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ENVIRONMENTAL FACTORS AND GENE–ENVIRONMENT INTERACTIONS IN THE AETIOLOGY OF ASTHMA

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SUMMARY



The importance of early life environmental influences on the aetiology of asthma is implied by the observed geographic and temporal variation in the prevalence of the disease among children.



There is evidence pointing to the role of exposure to allergen, various aspects of diet and hygiene-related factors in the aetiology of asthma.



There is also evidence that heritable factors influence the impact of hygiene-related exposures on the risk of having asthma. Polymorphism within genes coding for the toll-like receptor–lipopolysaccharide (TLR-LPS) signalling pathway may underlie variations in effects of hygiene-related exposures, including specifically endotoxin, on the risk of developing allergic sensitization and allergic disease.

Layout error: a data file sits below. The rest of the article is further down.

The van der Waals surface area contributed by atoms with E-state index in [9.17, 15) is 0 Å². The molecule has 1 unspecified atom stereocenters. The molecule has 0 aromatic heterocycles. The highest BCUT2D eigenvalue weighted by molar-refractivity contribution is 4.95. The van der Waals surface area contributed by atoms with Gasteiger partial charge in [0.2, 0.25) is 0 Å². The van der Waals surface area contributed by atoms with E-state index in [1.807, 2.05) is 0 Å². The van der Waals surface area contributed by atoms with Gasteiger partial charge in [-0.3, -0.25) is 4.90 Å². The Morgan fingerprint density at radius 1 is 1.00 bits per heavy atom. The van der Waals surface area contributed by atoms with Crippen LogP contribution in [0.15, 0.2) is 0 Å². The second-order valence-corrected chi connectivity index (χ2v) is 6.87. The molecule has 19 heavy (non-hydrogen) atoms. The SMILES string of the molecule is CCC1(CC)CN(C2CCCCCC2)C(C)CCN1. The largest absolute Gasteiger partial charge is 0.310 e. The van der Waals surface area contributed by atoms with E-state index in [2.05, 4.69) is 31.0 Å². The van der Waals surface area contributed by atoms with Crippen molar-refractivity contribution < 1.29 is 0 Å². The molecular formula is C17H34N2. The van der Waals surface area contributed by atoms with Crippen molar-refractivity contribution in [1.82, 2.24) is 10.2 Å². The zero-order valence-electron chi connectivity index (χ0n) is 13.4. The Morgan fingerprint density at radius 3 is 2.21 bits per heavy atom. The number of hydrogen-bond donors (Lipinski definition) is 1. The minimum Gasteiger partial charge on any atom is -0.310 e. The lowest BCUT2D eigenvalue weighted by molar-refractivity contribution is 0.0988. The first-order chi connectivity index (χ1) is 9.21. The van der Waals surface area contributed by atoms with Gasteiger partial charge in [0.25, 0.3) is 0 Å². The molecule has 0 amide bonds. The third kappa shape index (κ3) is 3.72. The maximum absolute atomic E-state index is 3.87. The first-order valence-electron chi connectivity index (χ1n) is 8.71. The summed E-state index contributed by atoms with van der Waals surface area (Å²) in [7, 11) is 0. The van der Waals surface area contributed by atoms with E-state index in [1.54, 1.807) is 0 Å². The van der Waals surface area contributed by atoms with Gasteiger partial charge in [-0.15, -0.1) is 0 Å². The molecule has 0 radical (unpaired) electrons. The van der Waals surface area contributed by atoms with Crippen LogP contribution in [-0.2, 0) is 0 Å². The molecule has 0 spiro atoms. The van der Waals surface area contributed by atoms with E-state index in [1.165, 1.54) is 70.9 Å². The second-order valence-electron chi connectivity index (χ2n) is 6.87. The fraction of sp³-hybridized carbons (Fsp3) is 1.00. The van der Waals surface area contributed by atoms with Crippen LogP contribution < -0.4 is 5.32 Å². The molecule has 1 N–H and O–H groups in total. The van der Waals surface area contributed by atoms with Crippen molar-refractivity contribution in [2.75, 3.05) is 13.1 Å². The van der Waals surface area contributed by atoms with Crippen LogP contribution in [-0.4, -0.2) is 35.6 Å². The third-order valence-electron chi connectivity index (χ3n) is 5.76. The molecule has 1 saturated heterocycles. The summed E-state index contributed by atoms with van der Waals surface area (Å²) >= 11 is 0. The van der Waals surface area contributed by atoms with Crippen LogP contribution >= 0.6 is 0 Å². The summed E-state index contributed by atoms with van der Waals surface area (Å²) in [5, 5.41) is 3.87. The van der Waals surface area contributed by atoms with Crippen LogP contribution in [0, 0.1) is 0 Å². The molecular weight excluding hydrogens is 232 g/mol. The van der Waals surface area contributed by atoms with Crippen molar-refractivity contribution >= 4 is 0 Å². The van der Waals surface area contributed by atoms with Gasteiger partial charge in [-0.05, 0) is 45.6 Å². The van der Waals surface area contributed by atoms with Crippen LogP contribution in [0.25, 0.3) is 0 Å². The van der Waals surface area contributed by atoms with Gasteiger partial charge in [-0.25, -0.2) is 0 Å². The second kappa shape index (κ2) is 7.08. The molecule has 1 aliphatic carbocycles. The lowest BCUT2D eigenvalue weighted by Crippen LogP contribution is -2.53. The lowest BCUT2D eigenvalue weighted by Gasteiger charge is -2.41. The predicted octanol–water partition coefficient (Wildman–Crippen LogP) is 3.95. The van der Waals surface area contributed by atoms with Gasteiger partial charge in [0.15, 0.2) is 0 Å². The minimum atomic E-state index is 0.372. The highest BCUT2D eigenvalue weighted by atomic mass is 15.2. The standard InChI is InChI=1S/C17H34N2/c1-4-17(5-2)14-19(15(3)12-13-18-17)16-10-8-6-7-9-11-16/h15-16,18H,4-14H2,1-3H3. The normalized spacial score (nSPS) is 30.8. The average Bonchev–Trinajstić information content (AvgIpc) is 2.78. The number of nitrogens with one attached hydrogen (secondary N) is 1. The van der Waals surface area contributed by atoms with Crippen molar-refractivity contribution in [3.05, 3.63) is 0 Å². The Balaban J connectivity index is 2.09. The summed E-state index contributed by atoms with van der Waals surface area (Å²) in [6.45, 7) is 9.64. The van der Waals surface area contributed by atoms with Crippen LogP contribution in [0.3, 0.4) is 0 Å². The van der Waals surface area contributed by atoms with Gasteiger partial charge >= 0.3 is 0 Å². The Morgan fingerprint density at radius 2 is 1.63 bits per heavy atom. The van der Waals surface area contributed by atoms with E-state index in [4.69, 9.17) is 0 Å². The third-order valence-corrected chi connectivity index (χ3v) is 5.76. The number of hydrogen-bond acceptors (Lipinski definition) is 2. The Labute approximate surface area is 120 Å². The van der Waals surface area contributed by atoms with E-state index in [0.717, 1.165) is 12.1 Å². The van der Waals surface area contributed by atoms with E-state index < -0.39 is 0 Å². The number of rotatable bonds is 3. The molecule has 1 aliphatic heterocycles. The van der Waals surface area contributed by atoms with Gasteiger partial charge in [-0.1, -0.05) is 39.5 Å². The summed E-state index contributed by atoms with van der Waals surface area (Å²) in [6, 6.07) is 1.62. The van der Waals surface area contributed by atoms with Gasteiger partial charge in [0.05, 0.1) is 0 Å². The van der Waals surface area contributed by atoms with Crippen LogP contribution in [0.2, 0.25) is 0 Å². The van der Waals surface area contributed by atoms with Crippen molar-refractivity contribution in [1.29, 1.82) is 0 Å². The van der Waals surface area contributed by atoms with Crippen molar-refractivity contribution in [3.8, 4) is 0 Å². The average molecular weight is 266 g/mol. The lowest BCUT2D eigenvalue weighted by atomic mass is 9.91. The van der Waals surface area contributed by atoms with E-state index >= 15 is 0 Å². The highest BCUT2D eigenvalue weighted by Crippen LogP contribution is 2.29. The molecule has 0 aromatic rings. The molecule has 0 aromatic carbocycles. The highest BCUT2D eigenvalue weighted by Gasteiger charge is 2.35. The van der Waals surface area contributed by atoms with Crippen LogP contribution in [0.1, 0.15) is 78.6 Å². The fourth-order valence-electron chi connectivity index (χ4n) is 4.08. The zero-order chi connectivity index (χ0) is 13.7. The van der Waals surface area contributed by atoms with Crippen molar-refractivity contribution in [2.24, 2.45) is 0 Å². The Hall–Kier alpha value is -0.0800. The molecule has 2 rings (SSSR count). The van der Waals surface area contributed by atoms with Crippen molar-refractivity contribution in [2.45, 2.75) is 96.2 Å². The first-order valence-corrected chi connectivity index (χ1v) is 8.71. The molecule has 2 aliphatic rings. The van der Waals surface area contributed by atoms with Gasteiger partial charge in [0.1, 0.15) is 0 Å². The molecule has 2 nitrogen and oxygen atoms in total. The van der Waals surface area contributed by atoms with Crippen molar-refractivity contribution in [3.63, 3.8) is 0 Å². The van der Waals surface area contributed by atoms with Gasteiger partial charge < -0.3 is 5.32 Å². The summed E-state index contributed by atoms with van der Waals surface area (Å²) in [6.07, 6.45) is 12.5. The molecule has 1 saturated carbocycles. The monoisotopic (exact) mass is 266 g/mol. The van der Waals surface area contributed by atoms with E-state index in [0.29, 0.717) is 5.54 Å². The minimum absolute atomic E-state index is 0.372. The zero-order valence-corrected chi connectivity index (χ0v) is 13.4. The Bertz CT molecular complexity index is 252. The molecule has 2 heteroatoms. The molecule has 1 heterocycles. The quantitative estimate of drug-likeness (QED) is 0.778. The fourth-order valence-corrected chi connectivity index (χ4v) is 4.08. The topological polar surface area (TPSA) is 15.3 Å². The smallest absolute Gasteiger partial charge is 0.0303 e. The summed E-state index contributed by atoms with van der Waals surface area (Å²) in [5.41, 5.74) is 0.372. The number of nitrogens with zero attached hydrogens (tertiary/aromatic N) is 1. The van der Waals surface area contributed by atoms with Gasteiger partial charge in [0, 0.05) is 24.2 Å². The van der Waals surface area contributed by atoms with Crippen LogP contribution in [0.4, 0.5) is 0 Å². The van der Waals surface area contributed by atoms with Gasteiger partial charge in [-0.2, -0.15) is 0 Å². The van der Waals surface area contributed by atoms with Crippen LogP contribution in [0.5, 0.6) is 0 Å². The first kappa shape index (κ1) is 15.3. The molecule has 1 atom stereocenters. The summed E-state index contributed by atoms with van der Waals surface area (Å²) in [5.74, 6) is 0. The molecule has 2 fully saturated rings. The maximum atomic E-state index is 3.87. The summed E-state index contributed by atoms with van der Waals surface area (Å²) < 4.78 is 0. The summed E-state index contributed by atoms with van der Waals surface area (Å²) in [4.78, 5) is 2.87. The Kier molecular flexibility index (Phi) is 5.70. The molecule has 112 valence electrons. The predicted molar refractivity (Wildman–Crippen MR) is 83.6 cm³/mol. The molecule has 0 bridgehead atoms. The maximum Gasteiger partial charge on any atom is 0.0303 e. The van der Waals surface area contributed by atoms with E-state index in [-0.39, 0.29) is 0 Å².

At present there is no unifying theory to explain the childhood origins of asthma and, hence, no solid basis for developing preventative interventions. Progress towards this goal requires better understanding of the heterogeneous nature of the disease in early childhood, improved characterization of relevant environmental exposures and long-term follow up of birth cohorts with reliable and valid measures of allergy and asthma outcomes.
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Keywords: CD14 genotype; allergen; diet; endotoxin; house dust mite; hygiene hypothesis; toll-like receptor

Document Type: Research Article

Publication date: March 1, 2006

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